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Access to Tom Ridge or bust

Another cyberczar has resigned, and CNET News.com's Charles Cooper wonders why nobody in government seems particularly concerned.

George Bush's political guru, Karl Rove, must own a super lucky rabbit's foot.

When Amit Yoran last week became the third cybersecurity chief to leave his post in less than two years, most folks barely noticed.

What with the baseball playoffs, the sexual exploits of Scott Peterson and the political silly season, other things apparently occupied their attention.

What Yoran really needed was a direct pipeline to Tom Ridge, the homeland security secretary.
OK, I'll do my part to move things along. News flash: The Yanks will probably play the Cardinals in the World Series and, well, either Bush or Kerry will win the election. Now that I've solved that, let's return to a story that shouts out for closer examination.

Yoran was appointed director of the National Cyber Security Division in September 2003. Essentially, he was charged with protecting the nation's computer networks from attack. Last year's presidential commission on how to secure cyberspace offered several recommendations, and Yoran was supposed to implement the findings.

A highly regarded technologist who once worked for Symantec, Yoran's success depended upon real buy-in from the Department of Homeland Security.

But things began to go wrong very quickly. First, his office got folded into the Department of Homeland Security. Then he wound up reporting to Robert Liscouski, who has the less-than-awe-inspiring title of assistant secretary for infrastructure protection.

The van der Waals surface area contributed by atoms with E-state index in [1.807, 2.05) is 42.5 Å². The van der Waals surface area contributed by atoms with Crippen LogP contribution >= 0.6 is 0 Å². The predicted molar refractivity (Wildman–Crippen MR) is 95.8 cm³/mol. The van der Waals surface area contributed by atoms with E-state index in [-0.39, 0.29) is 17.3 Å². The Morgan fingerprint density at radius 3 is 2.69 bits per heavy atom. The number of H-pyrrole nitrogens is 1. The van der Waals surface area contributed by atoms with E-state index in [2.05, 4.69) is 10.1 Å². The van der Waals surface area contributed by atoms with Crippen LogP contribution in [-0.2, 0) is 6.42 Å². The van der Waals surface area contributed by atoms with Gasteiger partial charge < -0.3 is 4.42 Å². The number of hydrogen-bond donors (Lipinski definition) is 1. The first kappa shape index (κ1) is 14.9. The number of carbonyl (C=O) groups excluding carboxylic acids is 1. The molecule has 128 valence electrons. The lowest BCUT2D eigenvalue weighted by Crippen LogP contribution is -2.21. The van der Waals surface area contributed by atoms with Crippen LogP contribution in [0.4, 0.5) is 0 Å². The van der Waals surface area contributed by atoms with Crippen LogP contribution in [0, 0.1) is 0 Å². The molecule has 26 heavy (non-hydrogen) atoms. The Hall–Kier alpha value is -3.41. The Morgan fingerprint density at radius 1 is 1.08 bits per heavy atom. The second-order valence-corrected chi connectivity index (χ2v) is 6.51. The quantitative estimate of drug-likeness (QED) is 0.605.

What Yoran really needed was a direct pipeline to Tom Ridge, the homeland security secretary. His title also should have been upgraded to the assistant-secretary level. Instead, he was left without the pull to make things happen in Washington.

My guess is that his resignation will only add to Silicon Valley's existing frustration with the government's perfunctory approach to cybersecurity.

Out of sight, out of mind--unless, of course, the entire kit and caboodle comes crashing down because of an attack.
Industry executives have long complained about the lack of attention given to an issue that rates more important than the occasional photo op.

There's a pattern here. Both previous cybersecurity czars, Richard Clarke and , urged the government to move faster to combat the threat to the nation's information infrastructure. But whatever progress has come has been at a snail's pace.

You can understand why the administration is not circling the wagons. Unlike Iraq or the economy, the state of the nation's Internet infrastructure won't be on many people's minds when they enter the voting booths Nov. 2. Out of sight, out of mind--unless, of course, the entire kit and caboodle comes crashing down because of an attack.

Until then, the Bushistas can continue to pursue a policy of benign neglect while pretending to be doing important work. It's great politics, and isn't that what this is really all about?

All this takes place at a time when the country is already on edge about all things related to security. An upcoming CNET News.com-Harris Interactive Poll, to be published later this month, reinforces the picture of a nation on edge. With less than a month left in the presidential campaign, however, the state of America's cyberdefense is missing from the national dialogue on what should be done.

Yoran was too polite to point fingers, but he made clear his displeasure by giving just one day's notice. The message is that when the subject turns to cybersecurity, the people running the country have other priorities.